US Trade Representative Robert Lighthizer (front R) gestures while speaking to US President Donald Trump during a meeting with China's Vice Premier Liu He (L) in the Oval Office of the White House in Washington DC on Feb. 22, 2019.
Mandel Ngan—AFP/Getty Images
By Alan Murray and David Meyer
February 25, 2019

Good morning.

I suspect Paul Polman had a good weekend.

The recently retired CEO of Unilever dedicated his time at the top to trying to show that what’s good for the world is, in the long run, also good for his shareholders. His shareholders didn’t always agree. Their spat came to a head when 3-G-owned Kraft Heinz, which is equally dedicated to the notion that it can cost-cut its way to success, tried to buy Unilever. Polman successfully fended off the takeover, but many of his shareholders weren’t pleased.

Then last week, Kraft-Heinz announced a $15 billion write-down. And yesterday, word emerged that the company was thinking of selling off its Maxwell House brand. The acquire-and-cut playbook appears to have hit a wall. (You can read Geoff Colvin’s account of what happened here.)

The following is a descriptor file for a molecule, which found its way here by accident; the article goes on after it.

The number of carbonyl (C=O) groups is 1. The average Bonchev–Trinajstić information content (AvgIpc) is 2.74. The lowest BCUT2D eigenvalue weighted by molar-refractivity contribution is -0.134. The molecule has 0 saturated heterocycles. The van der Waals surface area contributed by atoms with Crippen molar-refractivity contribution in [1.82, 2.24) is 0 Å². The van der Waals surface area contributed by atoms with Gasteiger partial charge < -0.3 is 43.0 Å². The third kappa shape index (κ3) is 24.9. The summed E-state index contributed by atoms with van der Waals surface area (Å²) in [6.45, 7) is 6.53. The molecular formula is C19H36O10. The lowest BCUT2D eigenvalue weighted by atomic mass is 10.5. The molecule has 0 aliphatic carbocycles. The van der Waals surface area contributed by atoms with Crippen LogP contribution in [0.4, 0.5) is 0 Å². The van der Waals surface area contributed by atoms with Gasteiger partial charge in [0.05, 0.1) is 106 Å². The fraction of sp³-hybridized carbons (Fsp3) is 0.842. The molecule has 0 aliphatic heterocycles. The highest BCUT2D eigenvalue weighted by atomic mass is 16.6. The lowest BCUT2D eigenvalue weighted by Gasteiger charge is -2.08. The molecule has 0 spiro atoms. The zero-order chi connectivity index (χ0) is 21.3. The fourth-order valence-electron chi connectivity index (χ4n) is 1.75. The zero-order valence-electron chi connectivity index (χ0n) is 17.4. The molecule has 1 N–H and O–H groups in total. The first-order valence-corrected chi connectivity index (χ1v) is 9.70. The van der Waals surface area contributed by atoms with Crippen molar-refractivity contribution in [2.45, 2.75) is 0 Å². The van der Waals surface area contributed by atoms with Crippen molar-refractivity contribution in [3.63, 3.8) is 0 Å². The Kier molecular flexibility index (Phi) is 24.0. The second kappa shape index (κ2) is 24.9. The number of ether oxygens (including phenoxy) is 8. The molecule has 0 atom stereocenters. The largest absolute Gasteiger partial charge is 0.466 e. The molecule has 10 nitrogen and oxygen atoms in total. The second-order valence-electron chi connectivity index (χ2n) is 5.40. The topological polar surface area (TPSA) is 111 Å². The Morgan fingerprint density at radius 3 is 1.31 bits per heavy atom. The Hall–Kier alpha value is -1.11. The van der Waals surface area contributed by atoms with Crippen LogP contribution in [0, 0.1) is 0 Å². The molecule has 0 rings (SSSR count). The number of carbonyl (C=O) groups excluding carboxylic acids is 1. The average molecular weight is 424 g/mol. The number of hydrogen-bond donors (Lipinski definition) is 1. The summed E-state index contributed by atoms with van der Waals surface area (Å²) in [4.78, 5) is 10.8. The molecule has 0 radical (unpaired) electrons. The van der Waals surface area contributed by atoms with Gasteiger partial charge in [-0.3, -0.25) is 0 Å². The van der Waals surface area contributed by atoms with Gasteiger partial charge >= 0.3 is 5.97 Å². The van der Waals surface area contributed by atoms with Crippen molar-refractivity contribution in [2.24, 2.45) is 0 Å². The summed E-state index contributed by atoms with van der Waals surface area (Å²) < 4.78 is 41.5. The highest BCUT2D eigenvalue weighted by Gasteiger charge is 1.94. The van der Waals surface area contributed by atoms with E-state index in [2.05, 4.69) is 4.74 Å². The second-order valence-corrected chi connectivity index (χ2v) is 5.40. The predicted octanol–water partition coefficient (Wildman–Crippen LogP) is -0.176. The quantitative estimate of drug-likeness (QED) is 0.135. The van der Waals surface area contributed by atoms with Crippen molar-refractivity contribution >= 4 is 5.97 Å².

When I wrote about these two competing models of capitalism in CEO Daily two years ago, the CEO of a Fortune 50 company called me within minutes of the piece’s publication, lecturing: “It’s a false choice. You need both!” I take the point. Polman’s social responsibility only works if he can deliver financial results. And part of the reason the Kraft Heinz playbook broke down is because other food companies were forced to copy its cost-cutting playbook, leaving fewer targets for its acquisitive strategy.

But last week’s news makes clear that 3-G-style short-term returns can often come at the expense of long-term success. I, for one, am happy Polman won this round.

By the way, the Kraft-Heinz debacle is also taking a toll on Berkshire Hathaway. But Warren Buffett avoided comment.

More news below.

Alan Murray


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